Food Production Isn’t Optional

February 4, 2022 | Suzanne Armstrong

Food Production Isn’t Optional

The recently released Guelph Statement opens with the government’s vision of Canada’s agriculture sector: “Canada is recognized as a world leader in sustainable agriculture and agri-food production.” But what does this word “sustainable” mean?

We may get some idea from a recent announcement that Canada has now joined the Coalition on Sustainable Productivity Growth for Food Systems and Resource Conservation. Otherwise known as the SPG Coalition, partnering countries, businesses and organizations, commit to “accelerating the transition to more sustainable food systems through agricultural productivity growth.”

Because so many have enjoyed food security for so long, it often feels that the public and politicians take for granted that food will be available. Farmers know how much work and ingenuity goes into putting that food on the table year in and year out, despite all the risks and variables that come into play.

Farmers Bear Burden of "Sustainability" Expectations

Sometimes it feels like the word “sustainable” is used in an attempt to burden farmers with more environmental responsibility. However, the SPG Coalition backgrounder includes this call to action: “Link conservation and climate goals with productivity goals to help ensure that conservation and climate action does not reduce food production, increase food insecurity or grow farmer poverty.”

This is a clear reminder that we need a balance. We cannot increase productivity at the expense of conservation. Neither can we improve conservation at the expense of food productivity or farmer income. We need to be able to produce food sustainably.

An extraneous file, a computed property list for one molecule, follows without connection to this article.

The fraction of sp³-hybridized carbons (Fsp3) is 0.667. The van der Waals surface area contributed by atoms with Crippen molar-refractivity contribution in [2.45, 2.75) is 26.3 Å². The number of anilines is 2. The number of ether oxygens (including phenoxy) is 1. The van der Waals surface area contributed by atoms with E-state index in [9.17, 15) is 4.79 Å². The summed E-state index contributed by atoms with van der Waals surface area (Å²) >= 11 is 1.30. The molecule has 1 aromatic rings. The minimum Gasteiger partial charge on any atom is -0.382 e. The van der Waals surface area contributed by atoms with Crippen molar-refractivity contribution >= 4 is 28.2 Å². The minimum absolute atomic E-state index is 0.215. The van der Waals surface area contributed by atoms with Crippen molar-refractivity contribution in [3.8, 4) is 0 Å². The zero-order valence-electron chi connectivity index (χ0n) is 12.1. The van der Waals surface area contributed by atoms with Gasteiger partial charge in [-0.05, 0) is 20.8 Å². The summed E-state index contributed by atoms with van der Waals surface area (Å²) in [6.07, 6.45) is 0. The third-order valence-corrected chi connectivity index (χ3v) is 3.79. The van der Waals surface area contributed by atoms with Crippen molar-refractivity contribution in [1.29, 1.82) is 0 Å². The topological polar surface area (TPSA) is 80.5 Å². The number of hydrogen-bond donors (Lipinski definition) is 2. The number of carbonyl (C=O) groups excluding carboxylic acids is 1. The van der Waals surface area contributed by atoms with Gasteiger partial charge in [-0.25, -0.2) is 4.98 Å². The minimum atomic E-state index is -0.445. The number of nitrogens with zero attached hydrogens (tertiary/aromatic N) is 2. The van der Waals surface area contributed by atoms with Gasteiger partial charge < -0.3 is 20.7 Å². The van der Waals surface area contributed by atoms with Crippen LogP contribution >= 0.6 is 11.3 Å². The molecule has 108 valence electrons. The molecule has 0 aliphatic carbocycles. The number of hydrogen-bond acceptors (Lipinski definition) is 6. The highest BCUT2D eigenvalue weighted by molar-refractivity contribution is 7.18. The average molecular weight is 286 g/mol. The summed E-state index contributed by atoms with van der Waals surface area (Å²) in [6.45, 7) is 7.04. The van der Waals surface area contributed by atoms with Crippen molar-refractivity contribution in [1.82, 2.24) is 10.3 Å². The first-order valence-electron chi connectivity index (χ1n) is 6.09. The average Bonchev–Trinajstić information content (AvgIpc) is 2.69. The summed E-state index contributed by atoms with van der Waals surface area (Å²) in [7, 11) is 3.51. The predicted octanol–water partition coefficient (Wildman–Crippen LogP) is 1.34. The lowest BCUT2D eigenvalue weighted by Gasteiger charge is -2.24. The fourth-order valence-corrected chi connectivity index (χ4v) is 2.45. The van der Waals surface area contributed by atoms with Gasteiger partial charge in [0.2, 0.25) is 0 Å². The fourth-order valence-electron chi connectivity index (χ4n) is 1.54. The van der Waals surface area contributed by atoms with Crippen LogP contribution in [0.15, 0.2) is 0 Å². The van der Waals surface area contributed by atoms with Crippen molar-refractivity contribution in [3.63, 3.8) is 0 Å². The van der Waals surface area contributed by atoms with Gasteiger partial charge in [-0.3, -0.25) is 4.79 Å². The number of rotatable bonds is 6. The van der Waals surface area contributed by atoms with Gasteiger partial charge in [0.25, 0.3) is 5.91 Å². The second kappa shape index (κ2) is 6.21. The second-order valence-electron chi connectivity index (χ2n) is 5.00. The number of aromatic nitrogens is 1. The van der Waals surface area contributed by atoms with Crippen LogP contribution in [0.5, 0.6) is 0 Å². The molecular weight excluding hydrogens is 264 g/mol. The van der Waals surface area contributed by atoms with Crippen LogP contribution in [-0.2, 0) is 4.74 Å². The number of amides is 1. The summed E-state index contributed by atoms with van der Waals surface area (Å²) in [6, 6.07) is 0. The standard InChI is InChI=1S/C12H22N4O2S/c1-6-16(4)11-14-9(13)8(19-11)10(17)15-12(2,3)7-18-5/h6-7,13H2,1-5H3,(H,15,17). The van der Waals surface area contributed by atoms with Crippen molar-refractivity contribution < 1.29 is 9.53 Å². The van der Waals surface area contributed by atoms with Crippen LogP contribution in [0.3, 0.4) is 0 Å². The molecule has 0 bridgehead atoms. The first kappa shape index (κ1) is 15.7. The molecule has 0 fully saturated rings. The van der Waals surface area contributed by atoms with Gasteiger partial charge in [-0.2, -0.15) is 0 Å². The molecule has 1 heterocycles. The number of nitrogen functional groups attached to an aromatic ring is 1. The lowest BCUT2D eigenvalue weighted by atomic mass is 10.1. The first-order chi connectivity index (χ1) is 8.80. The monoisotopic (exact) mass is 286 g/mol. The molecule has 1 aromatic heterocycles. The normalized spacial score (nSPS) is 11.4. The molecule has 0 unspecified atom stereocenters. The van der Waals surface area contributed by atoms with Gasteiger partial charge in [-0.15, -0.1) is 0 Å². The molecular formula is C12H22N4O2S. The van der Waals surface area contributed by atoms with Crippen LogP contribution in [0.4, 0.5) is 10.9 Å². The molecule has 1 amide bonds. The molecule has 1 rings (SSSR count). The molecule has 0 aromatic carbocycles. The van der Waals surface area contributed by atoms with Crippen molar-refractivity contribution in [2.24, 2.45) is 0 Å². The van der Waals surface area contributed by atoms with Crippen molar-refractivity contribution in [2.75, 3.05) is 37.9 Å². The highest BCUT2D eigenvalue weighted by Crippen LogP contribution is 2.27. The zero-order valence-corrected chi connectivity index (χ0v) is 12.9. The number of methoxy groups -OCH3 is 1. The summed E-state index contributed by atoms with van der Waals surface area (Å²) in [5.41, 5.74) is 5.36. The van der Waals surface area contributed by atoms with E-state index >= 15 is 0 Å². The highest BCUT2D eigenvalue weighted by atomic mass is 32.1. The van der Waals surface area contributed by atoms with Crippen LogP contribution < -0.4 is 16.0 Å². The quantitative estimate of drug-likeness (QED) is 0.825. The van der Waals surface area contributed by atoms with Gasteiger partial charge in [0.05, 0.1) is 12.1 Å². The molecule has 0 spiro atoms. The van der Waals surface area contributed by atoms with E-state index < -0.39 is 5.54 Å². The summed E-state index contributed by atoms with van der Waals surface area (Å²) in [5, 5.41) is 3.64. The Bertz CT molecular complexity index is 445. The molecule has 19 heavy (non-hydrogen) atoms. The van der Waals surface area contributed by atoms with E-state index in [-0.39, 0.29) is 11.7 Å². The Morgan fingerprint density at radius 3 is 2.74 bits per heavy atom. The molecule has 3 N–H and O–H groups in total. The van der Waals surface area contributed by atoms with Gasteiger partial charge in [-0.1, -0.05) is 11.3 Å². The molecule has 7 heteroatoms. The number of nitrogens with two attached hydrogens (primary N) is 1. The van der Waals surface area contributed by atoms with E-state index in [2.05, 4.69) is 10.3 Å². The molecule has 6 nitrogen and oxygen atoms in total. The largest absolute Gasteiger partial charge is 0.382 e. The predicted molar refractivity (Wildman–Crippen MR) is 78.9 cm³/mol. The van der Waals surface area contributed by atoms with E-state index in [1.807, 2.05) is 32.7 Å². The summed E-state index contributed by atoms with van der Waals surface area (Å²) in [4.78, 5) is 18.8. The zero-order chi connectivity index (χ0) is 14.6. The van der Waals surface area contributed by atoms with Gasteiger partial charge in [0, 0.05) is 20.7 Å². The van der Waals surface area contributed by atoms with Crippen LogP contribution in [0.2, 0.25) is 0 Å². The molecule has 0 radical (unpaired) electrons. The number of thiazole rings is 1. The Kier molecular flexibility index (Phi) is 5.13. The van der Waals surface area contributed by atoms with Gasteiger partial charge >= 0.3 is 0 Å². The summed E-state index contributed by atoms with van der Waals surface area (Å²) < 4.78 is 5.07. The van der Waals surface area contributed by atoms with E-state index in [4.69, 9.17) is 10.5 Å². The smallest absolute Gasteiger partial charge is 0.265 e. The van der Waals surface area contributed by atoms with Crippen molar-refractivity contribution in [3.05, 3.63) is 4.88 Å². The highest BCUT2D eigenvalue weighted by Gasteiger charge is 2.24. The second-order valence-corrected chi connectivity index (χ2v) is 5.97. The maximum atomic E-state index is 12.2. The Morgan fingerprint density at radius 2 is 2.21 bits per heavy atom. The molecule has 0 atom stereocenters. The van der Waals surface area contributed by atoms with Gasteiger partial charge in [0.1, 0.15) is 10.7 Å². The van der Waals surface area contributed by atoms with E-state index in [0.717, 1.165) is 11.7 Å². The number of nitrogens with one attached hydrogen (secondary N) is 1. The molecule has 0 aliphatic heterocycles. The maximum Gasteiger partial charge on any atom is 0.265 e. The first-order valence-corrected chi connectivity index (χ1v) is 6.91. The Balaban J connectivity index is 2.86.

Toward a Better Definition of Sustainability

There’s that word again. What does “sustainable” really mean? At its basic core, sustainability means that if we do the right thing now, we are looking after both the needs of today and the needs of tomorrow. That is a good measure of what is sustainable.

Sustainability ultimately comes back to the principle of stewardship. Use what you have wisely. Take your responsibility to others seriously. Those “others” include the people who work to grow food and the people who eat it. They include people in our homes, our communities, around the world, and also those who will come after us. The value we place on our food is closely tied to the way we care for our land, our soils, our plants and animals, genetics, and all our limited natural resources. This matters to us today and to generations long into the future. We need care for nature and produce food.

When we do the right thing, we look after both today and tomorrow, and our basic needs can be met.

“But seek first the Kingdom of God and His righteousness, and all these things shall be added to you” (Matt 6:33).

Suzanne Armstrong is Director of Policy & Research for the Christian Farmers Federation of Ontario. The CFFO Commentary represents the opinions of the writer and does not necessarily represent CFFO policy. The CFFO Commentary is heard weekly on CFCO Chatham, CKXS Chatham, CKNX Wingham, and CHLP Listowel.